Planets that aren’t linked to any solar system are pretty common throughout the Universe. They are also called rogue planets, and some scientists even believe that they’re more numerous than stars. While we can’t be sure just how prevalent rogue planets are, it’s exciting when another one gets discovered by astronomers who are also eager to analyze it.
A team of scientists belonging to the KMTN (Korean Microlensing Telescope Network) collaboration and the OGLE (Optical Gravitational Lensing Experiment) collaboration had been analyzing a new rogue planet that’s about the same mass as Earth.
Long live the microlensing technique
Since rogue planets can not emit any light and aren’t illuminated from any star by definition, scientists had to choose a different method for spotting these rebellious cosmic objects. They opted for the microlensing technique within the study led by Przemek Mróz, who is a postdoctoral scholar in astronomy at Caltech. More precisely, the gravitational lensing, can be done in a pretty simple way: you need a distant light source like a star and a closer object that has enough mass to act as a lens. The latter object will bend the light coming from the star or from another source.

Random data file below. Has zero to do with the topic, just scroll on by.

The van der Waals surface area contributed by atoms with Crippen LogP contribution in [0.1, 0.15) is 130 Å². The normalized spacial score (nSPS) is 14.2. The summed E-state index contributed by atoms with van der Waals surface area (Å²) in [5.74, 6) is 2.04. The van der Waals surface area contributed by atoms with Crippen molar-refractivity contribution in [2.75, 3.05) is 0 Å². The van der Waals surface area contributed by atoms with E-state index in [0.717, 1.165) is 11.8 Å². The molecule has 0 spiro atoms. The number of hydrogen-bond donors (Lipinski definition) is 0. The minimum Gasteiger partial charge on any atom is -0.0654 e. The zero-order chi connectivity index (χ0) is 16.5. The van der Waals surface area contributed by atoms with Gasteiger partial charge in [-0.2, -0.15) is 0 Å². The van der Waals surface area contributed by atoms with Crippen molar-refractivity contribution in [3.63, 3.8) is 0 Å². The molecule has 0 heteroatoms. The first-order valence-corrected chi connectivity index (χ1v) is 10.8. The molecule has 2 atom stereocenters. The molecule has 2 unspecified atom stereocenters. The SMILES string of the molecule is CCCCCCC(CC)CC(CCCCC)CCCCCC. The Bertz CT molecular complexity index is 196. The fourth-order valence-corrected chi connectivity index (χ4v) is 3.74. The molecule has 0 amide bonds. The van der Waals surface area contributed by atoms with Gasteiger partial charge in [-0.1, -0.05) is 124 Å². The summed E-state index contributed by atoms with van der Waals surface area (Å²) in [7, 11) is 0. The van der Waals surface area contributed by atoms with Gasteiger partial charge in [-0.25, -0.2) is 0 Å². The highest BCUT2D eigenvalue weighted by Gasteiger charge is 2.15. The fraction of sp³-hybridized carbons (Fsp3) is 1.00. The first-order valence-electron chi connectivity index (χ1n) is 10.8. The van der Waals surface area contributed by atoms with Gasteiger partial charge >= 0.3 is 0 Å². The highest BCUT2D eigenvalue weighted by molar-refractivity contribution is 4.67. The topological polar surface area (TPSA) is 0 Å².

There’s no telling just how far the newfound rogue planet is, but it’s certain that it exists.
One official statement writes:
According to planet-formation theories, such as the core accretion theory, typical masses of ejected planets should be between 0.3 and 1.0 Earth masses,
In another statement, it says:
Microlensing events due to terrestrial-mass rogue planets are expected to have extremely small angular Einstein radii (.1 µas) and extremely short timescales (0.1 day).
It’s theoretically impossible for a rogue planet to host any life forms, which means that these objects could be receiving less attention than they deserve. All life as we know it requires solar energy to survive.